Have you ever noticed that homes built in the 60’s and earlier, seemed to sport more detail in their architecture? Wider moldings, archways, niches, built in cabinets and book cases. Details such as columns and corbels were used along with interesting room dividers and detailed doors.
Builders of the 70’s found that by doing away with unnecessary detailing, they could cut costs and build more houses which increased profit margins. Certainly, that was a good “business” move, but left all of us with plain, unattractive rooms. Therefore, post 1970 houses lost that attractive “architectural interest” we now crave.
With a new move toward focusing on indoor living spaces across the country, a trip to your local home outlet now yields a wide selection of ornate moldings, wood details for cabinetry and “do it yourself” doorway kits to bring that architecture right back in to our homes.
Architectural detail is the “bones” of interior design and is usually the first consideration when contemplating a room make over. Typically, rooms are stripped of all furnishing and window coverings to reveal just what the room truly has to offer.
With little of that detail added by builders, it’s up to us as homeowners to put it back.
Cast plaster is one way of adding architectural interest to a plain room as are moldings, corbels, columns, fireplace mantles and further detailing created by attaching permanent fixtures to walls and ceilings.
As our country has taken on a new attitude of conservation over the past decades, we are seeing more and more “faux” (fake) items being introduced to the world of interior decorating. One instance being new, highly ornate moldings made of resin. These detailed moldings appear to be carved and painted wood. Yet they are a plastic and wood material that holds up well to abuse, rot and insects, and is more durable and long lasting than common wood moldings. Similar material is being used to create exterior decking products.
So how do you go about adding architectural interest to your room? Here are some ideas:
Use 1 x 6 boards around the inside edge of your ceiling to create a “frame”. Fill any cracks between wood pieces with paintable calking or joint compound and smooth. Paint the ceiling very pale blue then paint the new frame the same color as your walls. This creates an instant “tray ceiling” that is so popular with new home builders and is an inexpensive, yet great way to add instant detail to the ceiling. Furthering the project by adding crown molding against the new frame at the wall level will add a more finished look.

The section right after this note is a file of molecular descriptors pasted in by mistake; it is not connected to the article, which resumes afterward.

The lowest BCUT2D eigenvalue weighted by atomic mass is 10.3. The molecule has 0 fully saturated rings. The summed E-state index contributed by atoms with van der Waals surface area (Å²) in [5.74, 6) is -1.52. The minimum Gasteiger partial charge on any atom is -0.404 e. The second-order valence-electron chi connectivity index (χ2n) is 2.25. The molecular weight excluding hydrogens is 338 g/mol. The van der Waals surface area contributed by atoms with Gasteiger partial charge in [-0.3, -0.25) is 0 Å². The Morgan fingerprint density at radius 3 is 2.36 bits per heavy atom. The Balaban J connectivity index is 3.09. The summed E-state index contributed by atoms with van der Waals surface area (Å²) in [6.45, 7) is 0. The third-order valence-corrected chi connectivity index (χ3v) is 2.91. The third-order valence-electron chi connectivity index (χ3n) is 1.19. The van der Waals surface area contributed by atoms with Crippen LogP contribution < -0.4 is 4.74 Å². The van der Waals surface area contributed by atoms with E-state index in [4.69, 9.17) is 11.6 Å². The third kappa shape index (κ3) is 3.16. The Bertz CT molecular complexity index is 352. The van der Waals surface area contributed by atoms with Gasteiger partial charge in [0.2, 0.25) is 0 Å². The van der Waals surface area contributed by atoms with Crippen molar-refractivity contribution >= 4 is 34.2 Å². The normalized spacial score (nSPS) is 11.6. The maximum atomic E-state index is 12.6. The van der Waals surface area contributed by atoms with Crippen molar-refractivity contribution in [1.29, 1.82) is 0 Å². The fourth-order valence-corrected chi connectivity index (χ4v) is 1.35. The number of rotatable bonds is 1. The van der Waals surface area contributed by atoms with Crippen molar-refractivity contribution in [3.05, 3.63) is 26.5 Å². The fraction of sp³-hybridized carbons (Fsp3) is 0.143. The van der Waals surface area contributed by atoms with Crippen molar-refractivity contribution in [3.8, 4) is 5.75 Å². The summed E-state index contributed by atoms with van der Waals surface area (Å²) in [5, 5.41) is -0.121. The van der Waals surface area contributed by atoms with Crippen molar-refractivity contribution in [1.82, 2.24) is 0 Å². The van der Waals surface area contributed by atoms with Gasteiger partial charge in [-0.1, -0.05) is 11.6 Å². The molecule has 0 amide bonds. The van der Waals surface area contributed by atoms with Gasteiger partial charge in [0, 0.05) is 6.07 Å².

Create your own easy columns:
Create two square, open end boxes of pre-sanded wood that measures 6×6” (You will later add a 6×6” top to each of the boxes). One will be used as the column top, and one as the bottom. Before adding the tops to each of the boxes, attach a sanded 4×4 post in between them with heavy duty bolts. Add the tops to the boxes then stand upright and tap in place between ceiling and floor with a rubber mallet. Finish the top and bottom with crown molding then paint to match the wall color. Measurements of your 4×4” post will depend on your ceiling height. Don’t forget to include the length of your combined column top and bottom to your final measurement. The entire column can now be further embellished with cast plaster ornamentation or Raised Plaster Stenciling for more detail. Shorter columns can be created in the same manner to be used as plant stands.
Corbels are a fabulous architectural addition and becoming increasingly popular. These can now be purchase at your local home chain store or specialty websites (just do a search for corbels on the internet) or find super bargains on auction websites. Corbels come in many different varieties and sizes, and can be used under your fireplace mantle, under your kitchen cabinet ends, on the inside of wide doorways or to create unique door elements by placing them on the outside edge of a doorway or window, then adding a glass or wood shelf to the top to use to display collectibles.
Even if you don’t want to go through the trouble of replacing your existing moldings, do look at the exciting accessories to moldings now found at your home store. These are wooden, corner accessories that add such interest to the corners of rooms and can be incorporated right in with your existing moldings. Straight versions of the same designs are available as well. I prefer to use them at the upper corners of door frames for an old “Victorian” look.
There are many ways to increase the interest of your rooms. Enlist the aid of your local hardware store owner for more ideas.